Saturday

Skyview at Anchorage Christian Schools, 6 p.m. at Anchorage Football Stadium

Marcuson is hoping his team can jump-start its season against the Lions, who have been outscored 100-25 in their first two games of the season.

"Since the beginning of the season, we've had injury problems, ineligibility problems and kids who haven't figured out the name of the game yet," said Marcuson, who had nine kids ineligible for the Seward game.

The coach said his team may have been a little overconfident coming into the season after reading they were picked to take the Northern Lights Conference.

"I think we're starting to realize how hard we're going to have to work to win games," Marcuson said. "They've been working hard and getting better, but they have to realize they have to work harder than the other team if they're going to win."

In order to pick up the pace, Marcuson has put the team on notice that starting spots are up for grabs. Grades in the game against ACS will go toward determining who plays in the conference opener on Aug. 30 against Homer.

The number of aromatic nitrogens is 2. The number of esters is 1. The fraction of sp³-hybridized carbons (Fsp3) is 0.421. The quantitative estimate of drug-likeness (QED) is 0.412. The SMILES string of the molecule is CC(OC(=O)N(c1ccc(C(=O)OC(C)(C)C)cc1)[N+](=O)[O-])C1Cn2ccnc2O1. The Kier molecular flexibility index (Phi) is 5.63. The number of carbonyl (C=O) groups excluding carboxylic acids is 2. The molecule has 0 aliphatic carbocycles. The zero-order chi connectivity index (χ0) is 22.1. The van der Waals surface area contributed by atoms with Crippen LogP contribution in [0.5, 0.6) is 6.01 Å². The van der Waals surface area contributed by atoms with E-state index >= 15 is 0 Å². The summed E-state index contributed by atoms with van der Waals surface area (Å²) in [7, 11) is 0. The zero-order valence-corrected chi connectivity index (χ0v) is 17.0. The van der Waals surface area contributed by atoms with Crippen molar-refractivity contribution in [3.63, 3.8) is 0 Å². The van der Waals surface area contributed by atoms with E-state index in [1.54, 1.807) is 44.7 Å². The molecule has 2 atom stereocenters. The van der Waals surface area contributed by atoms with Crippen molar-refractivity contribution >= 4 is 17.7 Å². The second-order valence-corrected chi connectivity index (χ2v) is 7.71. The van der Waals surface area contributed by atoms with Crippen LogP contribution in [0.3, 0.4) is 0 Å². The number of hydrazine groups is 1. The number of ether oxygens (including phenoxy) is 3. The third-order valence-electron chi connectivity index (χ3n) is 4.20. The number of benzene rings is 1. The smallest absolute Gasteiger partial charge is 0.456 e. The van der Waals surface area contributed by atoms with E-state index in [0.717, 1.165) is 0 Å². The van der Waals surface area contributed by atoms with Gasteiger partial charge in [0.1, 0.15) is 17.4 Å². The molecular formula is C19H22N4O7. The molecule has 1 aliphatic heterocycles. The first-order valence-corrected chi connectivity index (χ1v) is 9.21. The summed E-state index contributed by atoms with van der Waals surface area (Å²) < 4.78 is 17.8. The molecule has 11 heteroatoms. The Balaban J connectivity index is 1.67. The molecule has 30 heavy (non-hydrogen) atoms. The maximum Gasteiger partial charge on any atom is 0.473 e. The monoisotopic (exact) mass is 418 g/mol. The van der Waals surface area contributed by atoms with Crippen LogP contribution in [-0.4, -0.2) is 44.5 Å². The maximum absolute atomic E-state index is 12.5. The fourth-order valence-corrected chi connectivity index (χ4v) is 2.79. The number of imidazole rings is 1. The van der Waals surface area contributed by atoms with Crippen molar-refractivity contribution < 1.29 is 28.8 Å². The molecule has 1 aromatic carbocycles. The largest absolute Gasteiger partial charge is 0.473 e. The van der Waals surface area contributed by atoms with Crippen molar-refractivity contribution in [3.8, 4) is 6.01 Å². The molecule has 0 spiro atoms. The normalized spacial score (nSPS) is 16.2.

Ketchikan at Kenai Central,

2 p.m.

After a couple of road wins, a young Kardinals squad opens its home schedule with a bright outlook.

"We've had some success playing with young kids, and that's the best thing that could have happened to us," Beeson said. "It's given those kids confidence, and we'll need that when we start playing the Skyviews, Homers and Soldotnas."

Last year, Ketchikan finished 0-6 and was outscored 285-34 over the course of the season. The team finished the season with just 13 players in uniform.

The Kings opened their season last week with a loss to Sitka, but Beeson saw the tape of the game and is convinced Ketchikan is an improved outfit.

"I talked to the coach at Sitka (Scott McAdams) and he said it's the best he's seen them in the five years he's been there," Beeson said. "It's not going to be like last year, when you could just show up and beat them."

Beeson was particularly impressed with the Kings' tenacity on defense, although he's hoping running back Cory Janson's speed will still be able to break off a few long runs.

On offense, Ketchikan likes to throw the ball. Beeson said that will be a good test for his young defense, which got caught looking in the backfield a few times last week against ACS and yielded 105 passing yards.